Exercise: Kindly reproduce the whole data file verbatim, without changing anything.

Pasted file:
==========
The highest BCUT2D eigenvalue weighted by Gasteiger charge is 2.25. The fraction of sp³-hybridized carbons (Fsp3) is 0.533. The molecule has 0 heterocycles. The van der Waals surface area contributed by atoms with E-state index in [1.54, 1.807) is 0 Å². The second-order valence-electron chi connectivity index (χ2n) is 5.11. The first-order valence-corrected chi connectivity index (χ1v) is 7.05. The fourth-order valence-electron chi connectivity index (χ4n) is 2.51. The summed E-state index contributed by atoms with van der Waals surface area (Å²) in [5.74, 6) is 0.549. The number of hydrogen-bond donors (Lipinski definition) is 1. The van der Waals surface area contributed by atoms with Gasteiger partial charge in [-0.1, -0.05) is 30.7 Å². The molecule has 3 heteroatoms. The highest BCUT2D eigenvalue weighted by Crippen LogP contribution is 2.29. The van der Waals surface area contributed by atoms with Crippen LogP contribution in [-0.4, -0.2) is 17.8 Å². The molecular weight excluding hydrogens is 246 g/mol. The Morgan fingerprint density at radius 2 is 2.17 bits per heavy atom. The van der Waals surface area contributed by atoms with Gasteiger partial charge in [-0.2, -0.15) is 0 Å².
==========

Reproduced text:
The highest BCUT2D eigenvalue weighted by Gasteiger charge is 2.25. The fraction of sp³-hybridized carbons (Fsp3) is 0.533. The molecule has 0 heterocycles. The van der Waals surface area contributed by atoms with E-state index in [1.54, 1.807) is 0 Å². The second-order valence-electron chi connectivity index (χ2n) is 5.11. The first-order valence-corrected chi connectivity index (χ1v) is 7.05. The fourth-order valence-electron chi connectivity index (χ4n) is 2.51. The summed E-state index contributed by atoms with van der Waals surface area (Å²) in [5.74, 6) is 0.549. The number of hydrogen-bond donors (Lipinski definition) is 1. The van der Waals surface area contributed by atoms with Gasteiger partial charge in [-0.1, -0.05) is 30.7 Å². The molecule has 3 heteroatoms. The highest BCUT2D eigenvalue weighted by Crippen LogP contribution is 2.29. The van der Waals surface area contributed by atoms with Crippen LogP contribution in [-0.4, -0.2) is 17.8 Å². The molecular weight excluding hydrogens is 246 g/mol. The Morgan fingerprint density at radius 2 is 2.17 bits per heavy atom. The van der Waals surface area contributed by atoms with Gasteiger partial charge in [-0.2, -0.15) is 0 Å².